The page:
I'm Dr Kenny Lin, a family physician at Georgetown University School of Medicine, and I blog at Common Sense Family Doctor.
The residency program where I teach recently held its match night, that annual ritual where current faculty and residents gather to come up with their rank list of incoming interns based on their applications and interviews. By the time you view this commentary, Match Day will have happened. And unfortunately, if this year is similar to last year's match, too few medical students will enter family medicine or other primary care programs.
An analysis of the 2015 match published in Family Medicine found that even though the number of US senior medical students who filled family medicine positions rose 31% since 2009, last year's total of 1422 was still far lower than the peak of 2340 in 1997. Including primary care pediatrics and internal medicine, 10% fewer primary care residency were positions available in the 2015 match than in the 1997 match. These positions represented only 15% of all PGY-1 [postgraduate year 1] positions offered, which means that the overall proportion of family physicians will continue to fall as older physicians leave practice.
What explains the continuing low student interest in primary care careers? From one point of view, the answer is simple: Although family medicine is a highly recruited specialty and average salaries are rising, there is still an enormous income gulf between primary care and procedural subspecialists. Because 58% of graduating family medicine residents reported more than $150,000 in educational debt, and 26% more than $250,000, in a recent survey, it is perhaps unsurprising that students are likely to go where the money is.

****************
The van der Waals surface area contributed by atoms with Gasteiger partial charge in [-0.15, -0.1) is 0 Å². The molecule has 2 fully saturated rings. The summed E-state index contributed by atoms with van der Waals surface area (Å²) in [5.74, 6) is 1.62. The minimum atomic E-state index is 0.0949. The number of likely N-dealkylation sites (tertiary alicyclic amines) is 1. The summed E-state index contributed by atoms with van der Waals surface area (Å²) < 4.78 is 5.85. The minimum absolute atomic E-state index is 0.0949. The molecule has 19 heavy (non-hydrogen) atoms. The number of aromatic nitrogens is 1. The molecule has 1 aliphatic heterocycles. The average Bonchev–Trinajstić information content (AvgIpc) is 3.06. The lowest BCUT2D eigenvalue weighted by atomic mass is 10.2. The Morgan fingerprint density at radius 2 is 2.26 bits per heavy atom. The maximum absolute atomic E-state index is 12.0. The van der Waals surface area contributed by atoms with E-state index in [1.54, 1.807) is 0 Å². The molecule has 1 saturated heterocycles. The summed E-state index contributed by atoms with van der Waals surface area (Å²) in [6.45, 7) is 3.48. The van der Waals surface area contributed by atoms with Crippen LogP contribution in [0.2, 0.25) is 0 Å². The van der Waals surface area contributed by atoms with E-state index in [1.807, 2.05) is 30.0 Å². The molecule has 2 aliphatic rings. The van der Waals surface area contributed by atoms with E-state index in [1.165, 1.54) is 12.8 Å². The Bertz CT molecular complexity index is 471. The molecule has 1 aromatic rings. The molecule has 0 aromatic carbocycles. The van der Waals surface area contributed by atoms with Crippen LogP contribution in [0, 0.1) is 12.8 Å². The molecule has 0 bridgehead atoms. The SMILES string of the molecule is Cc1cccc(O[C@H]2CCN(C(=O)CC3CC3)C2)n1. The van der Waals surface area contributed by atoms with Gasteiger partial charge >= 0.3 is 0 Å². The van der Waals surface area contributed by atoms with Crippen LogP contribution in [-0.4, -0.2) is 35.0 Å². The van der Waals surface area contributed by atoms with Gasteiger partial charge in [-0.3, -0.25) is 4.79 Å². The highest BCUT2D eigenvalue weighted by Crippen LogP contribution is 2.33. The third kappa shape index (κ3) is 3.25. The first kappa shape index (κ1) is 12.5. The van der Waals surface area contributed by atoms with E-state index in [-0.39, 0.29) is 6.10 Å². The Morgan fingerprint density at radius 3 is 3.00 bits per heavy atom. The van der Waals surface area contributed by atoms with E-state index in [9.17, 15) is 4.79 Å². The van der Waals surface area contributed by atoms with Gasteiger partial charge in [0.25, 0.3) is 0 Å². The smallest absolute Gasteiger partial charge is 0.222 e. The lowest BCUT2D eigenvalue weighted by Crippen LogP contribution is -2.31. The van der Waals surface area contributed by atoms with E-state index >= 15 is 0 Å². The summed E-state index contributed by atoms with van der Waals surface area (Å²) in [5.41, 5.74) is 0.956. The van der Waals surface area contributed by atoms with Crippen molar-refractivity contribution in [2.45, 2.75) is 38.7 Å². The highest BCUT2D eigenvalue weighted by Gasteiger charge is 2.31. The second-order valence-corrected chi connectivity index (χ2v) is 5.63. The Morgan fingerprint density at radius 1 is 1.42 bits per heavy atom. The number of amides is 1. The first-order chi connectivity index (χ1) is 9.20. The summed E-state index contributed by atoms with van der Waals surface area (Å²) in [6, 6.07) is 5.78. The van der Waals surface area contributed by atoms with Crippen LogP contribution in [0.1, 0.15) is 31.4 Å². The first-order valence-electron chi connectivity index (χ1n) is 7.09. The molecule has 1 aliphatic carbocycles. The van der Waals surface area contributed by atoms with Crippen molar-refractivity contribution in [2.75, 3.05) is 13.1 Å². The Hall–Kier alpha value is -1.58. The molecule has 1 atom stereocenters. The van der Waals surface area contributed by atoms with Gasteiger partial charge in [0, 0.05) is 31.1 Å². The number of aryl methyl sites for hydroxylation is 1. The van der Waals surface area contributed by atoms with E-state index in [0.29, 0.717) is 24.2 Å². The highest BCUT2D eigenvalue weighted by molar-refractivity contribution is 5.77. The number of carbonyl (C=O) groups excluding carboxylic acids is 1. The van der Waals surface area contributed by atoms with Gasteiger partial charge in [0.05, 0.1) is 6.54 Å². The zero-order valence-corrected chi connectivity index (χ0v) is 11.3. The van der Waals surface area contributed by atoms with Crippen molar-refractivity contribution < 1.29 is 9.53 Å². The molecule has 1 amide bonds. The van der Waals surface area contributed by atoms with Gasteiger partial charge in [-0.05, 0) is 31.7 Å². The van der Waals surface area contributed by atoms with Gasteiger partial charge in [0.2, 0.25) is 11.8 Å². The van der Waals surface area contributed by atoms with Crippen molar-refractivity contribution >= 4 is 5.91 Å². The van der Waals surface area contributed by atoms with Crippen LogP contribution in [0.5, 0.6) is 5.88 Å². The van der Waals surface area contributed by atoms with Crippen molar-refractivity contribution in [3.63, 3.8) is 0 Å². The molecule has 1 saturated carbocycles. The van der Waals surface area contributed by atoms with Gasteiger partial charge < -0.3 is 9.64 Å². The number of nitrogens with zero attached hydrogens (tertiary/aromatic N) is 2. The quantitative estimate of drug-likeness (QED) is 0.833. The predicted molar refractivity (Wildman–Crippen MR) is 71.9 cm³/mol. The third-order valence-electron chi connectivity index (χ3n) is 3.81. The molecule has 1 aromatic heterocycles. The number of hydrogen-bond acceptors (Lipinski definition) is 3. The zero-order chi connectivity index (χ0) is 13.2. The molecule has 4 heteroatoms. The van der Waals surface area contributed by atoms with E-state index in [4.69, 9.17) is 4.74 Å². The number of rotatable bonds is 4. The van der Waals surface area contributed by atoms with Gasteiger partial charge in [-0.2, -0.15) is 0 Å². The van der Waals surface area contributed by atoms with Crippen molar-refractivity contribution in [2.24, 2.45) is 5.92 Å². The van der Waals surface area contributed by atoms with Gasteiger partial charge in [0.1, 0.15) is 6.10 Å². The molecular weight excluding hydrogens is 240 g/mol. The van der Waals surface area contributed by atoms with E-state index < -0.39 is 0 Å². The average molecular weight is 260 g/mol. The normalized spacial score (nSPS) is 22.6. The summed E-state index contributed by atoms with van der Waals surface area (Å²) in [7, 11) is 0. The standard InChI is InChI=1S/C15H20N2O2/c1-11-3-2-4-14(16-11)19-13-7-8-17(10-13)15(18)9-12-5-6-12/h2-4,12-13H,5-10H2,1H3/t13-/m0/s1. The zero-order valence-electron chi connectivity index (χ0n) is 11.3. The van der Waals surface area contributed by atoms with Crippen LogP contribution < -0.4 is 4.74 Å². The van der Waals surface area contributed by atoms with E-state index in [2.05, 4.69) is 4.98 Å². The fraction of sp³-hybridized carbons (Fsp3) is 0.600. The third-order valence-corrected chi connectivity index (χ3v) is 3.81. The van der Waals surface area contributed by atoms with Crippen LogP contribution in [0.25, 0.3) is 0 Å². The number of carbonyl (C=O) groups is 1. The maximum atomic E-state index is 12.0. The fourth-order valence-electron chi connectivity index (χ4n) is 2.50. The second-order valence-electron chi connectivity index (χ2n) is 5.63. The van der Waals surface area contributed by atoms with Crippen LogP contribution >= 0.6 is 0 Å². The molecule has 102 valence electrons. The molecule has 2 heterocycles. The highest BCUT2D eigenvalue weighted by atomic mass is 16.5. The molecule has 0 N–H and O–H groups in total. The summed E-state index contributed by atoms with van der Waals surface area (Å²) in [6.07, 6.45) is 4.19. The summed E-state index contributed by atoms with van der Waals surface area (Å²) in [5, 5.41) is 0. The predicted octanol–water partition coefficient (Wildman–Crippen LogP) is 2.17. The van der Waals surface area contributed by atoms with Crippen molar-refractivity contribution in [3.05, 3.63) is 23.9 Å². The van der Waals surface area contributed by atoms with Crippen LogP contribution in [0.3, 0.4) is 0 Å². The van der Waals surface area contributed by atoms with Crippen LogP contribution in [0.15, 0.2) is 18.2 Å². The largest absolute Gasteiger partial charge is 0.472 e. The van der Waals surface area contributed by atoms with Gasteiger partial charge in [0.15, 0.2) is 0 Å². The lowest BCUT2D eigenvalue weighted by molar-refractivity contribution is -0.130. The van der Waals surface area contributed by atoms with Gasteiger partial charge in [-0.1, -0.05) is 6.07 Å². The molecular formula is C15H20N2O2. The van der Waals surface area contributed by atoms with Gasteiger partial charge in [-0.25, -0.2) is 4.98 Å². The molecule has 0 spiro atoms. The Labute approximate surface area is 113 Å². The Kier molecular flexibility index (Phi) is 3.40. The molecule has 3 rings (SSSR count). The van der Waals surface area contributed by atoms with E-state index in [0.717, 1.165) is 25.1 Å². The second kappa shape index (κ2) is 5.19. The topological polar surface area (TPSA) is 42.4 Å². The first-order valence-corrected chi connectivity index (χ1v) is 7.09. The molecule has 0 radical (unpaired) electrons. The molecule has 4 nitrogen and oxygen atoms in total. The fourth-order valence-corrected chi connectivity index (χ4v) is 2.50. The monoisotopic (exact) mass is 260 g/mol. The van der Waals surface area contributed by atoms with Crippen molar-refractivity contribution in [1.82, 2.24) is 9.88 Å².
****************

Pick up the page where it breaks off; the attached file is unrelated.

But that's hardly the whole story. The Council of Academic Family Medicine has pointed out that payment reform is only one of four "pillars" for primary care workforce reform. Addressing the other three—the pipeline of medical school applicants, the process of medical education, and practice transformation—are just as important in attracting more students to family medicine.
Let's face it: The financial incentive structure of most academic medical centers tends to devalue primary care training, meaning that family medicine educators like me need to work harder than others to "sell" our specialty. A 2015 paper by three teachers of general internal medicine offered several proven strategies to increase student interest in primary care. Early primary care exposure and required clerkships are necessary but not sufficient, they argued; medical schools also need to "create a school culture that values primary care." That means advocating for excellence and innovation in primary care must be an explicit school goal, along with seizing every opportunity to discuss the foundational role of primary care in courses on health systems, and offering primary care tracks for selected students.
Similarly, the Family Medicine for America's Health leadership team recommended creating longitudinal, integrated curricula in family medicine that allow students to make meaningful contributions to patient-centered care teams and have plenty of opportunities for faculty mentorship.
Although there is hardly one dominant personality type for family physicians, it is safe to say that most of us aren't natural self-promoters. Obviously, our professional organizations should continue to advocate with private and public payers for closing the income gap with subspecialists, but in the meantime, we need to do everything we can to show undecided students just how rewarding a primary care career can be.
This has been Dr Kenny Lin for Medscape Family Medicine. Thank you for listening.
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Cite this: Primary Care: No 'Match' for Higher-Income Specialties - Medscape - Mar 21, 2016.